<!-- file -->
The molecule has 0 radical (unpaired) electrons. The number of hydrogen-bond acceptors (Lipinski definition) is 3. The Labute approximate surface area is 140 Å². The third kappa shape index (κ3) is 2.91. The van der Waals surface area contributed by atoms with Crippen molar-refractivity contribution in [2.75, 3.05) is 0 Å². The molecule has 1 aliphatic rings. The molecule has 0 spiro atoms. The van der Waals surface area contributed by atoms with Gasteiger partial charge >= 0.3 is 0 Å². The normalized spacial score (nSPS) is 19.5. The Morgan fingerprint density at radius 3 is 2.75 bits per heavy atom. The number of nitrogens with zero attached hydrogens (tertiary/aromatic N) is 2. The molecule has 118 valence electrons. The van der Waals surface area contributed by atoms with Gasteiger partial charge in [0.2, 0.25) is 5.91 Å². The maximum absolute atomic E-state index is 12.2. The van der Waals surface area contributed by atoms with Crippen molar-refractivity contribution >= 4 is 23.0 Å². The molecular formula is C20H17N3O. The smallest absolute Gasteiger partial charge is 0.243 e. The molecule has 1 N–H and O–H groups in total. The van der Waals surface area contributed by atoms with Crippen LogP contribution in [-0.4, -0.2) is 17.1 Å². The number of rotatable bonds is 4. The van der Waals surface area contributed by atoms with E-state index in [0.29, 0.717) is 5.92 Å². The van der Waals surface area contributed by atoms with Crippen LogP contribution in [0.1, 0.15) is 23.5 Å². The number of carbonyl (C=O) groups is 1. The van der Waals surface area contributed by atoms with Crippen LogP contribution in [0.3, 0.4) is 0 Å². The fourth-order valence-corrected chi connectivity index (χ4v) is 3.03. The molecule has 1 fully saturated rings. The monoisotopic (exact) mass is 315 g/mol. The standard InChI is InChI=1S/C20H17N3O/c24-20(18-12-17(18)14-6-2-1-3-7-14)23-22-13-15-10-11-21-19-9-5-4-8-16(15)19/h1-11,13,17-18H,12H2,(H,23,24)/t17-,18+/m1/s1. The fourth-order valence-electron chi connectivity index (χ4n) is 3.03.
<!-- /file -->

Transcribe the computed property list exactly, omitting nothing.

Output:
The molecule has 0 radical (unpaired) electrons. The number of hydrogen-bond acceptors (Lipinski definition) is 3. The Labute approximate surface area is 140 Å². The third kappa shape index (κ3) is 2.91. The van der Waals surface area contributed by atoms with Crippen molar-refractivity contribution in [2.75, 3.05) is 0 Å². The molecule has 1 aliphatic rings. The molecule has 0 spiro atoms. The van der Waals surface area contributed by atoms with Gasteiger partial charge >= 0.3 is 0 Å². The normalized spacial score (nSPS) is 19.5. The Morgan fingerprint density at radius 3 is 2.75 bits per heavy atom. The number of nitrogens with zero attached hydrogens (tertiary/aromatic N) is 2. The molecule has 118 valence electrons. The van der Waals surface area contributed by atoms with Gasteiger partial charge in [0.2, 0.25) is 5.91 Å². The maximum absolute atomic E-state index is 12.2. The van der Waals surface area contributed by atoms with Crippen molar-refractivity contribution >= 4 is 23.0 Å². The molecular formula is C20H17N3O. The smallest absolute Gasteiger partial charge is 0.243 e. The molecule has 1 N–H and O–H groups in total. The van der Waals surface area contributed by atoms with Crippen LogP contribution in [-0.4, -0.2) is 17.1 Å². The number of rotatable bonds is 4. The van der Waals surface area contributed by atoms with E-state index in [0.29, 0.717) is 5.92 Å². The van der Waals surface area contributed by atoms with Crippen LogP contribution in [0.1, 0.15) is 23.5 Å². The number of carbonyl (C=O) groups is 1. The van der Waals surface area contributed by atoms with Crippen LogP contribution in [0.3, 0.4) is 0 Å². The fourth-order valence-corrected chi connectivity index (χ4v) is 3.03. The molecule has 1 fully saturated rings. The monoisotopic (exact) mass is 315 g/mol. The standard InChI is InChI=1S/C20H17N3O/c24-20(18-12-17(18)14-6-2-1-3-7-14)23-22-13-15-10-11-21-19-9-5-4-8-16(15)19/h1-11,13,17-18H,12H2,(H,23,24)/t17-,18+/m1/s1. The fourth-order valence-electron chi connectivity index (χ4n) is 3.03.